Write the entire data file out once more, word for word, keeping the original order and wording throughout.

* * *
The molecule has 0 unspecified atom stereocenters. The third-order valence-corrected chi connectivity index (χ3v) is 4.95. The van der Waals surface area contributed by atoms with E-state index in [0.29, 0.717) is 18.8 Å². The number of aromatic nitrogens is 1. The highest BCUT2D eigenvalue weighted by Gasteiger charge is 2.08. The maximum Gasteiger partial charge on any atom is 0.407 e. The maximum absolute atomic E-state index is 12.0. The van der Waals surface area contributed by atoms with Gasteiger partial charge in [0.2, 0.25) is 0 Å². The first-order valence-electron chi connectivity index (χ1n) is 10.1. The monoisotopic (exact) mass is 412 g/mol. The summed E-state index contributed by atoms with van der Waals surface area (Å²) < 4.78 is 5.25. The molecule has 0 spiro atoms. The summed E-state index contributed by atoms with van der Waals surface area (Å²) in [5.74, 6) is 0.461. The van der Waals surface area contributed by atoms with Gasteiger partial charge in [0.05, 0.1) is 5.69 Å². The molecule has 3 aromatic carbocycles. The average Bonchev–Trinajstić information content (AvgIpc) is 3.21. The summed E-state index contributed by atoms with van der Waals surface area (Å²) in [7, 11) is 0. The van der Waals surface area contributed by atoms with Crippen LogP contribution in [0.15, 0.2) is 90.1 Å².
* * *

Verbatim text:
The molecule has 0 unspecified atom stereocenters. The third-order valence-corrected chi connectivity index (χ3v) is 4.95. The van der Waals surface area contributed by atoms with E-state index in [0.29, 0.717) is 18.8 Å². The number of aromatic nitrogens is 1. The highest BCUT2D eigenvalue weighted by Gasteiger charge is 2.08. The maximum Gasteiger partial charge on any atom is 0.407 e. The maximum absolute atomic E-state index is 12.0. The van der Waals surface area contributed by atoms with Gasteiger partial charge in [0.2, 0.25) is 0 Å². The first-order valence-electron chi connectivity index (χ1n) is 10.1. The monoisotopic (exact) mass is 412 g/mol. The summed E-state index contributed by atoms with van der Waals surface area (Å²) < 4.78 is 5.25. The molecule has 0 spiro atoms. The summed E-state index contributed by atoms with van der Waals surface area (Å²) in [5.74, 6) is 0.461. The van der Waals surface area contributed by atoms with Gasteiger partial charge in [0.05, 0.1) is 5.69 Å². The molecule has 3 aromatic carbocycles. The average Bonchev–Trinajstić information content (AvgIpc) is 3.21. The summed E-state index contributed by atoms with van der Waals surface area (Å²) in [7, 11) is 0. The van der Waals surface area contributed by atoms with Crippen LogP contribution in [0.15, 0.2) is 90.1 Å².